For a period after the Second World War, there was again a danger that this breed would become extinct, but recently there has been a concerted move in favor of reviving interest in the national horse of Australia. It now seems that alien blood in the form of heavy draught mares, which had been added from time to time, is to be rigidly excluded, and that the Waler of the future is to live up to the high reputation it previously enjoyed at the beginning of the 20th century when it was at its peak as a riding horse of most excellent attainments.

The Waler has always been noted for jumping in his own country, high-jumping competitions being a specialty at all shows. Another activity at which he can at times excel is buckjumping, equalling in this respect, in the opinion of many, that better-known exponent the American broncho. By the same token, the Australian range rider takes his place among the world’s finest horsemen.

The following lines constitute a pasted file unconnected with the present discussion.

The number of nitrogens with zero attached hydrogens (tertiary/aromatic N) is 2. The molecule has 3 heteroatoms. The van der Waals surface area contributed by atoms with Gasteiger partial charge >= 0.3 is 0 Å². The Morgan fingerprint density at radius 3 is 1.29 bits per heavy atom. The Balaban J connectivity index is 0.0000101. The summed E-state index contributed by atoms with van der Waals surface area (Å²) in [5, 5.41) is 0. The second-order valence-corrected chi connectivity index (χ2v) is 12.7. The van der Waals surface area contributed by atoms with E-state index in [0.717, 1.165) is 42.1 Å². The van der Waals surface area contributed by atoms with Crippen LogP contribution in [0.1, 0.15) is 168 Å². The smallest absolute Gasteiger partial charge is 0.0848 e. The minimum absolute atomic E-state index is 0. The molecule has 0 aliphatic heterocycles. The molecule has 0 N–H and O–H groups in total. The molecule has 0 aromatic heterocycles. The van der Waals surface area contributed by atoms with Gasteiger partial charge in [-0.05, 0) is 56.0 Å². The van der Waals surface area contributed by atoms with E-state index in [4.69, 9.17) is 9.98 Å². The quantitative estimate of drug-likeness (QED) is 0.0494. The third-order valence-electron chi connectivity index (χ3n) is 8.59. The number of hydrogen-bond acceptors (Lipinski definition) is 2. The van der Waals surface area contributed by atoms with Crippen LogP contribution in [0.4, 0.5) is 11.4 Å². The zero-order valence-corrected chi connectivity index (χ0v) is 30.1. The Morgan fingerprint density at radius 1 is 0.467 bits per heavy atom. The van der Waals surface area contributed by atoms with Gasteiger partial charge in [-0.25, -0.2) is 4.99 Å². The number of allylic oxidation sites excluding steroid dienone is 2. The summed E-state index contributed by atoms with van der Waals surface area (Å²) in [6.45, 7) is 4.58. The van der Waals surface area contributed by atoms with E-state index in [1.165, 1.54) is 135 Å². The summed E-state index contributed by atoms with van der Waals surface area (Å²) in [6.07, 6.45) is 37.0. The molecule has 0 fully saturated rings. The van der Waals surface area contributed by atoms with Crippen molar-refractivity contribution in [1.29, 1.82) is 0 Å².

Australian horses are all shapes and sizes, including besides the Waler, a draught-horse breed developed from three English strains – Clydesdale, Shire, and Suffolk Punch – and the ponies of Western Australia, from stock brought from Timor. This Timor stock must have been representative of the Java horse from the islands of Java and Sumatra.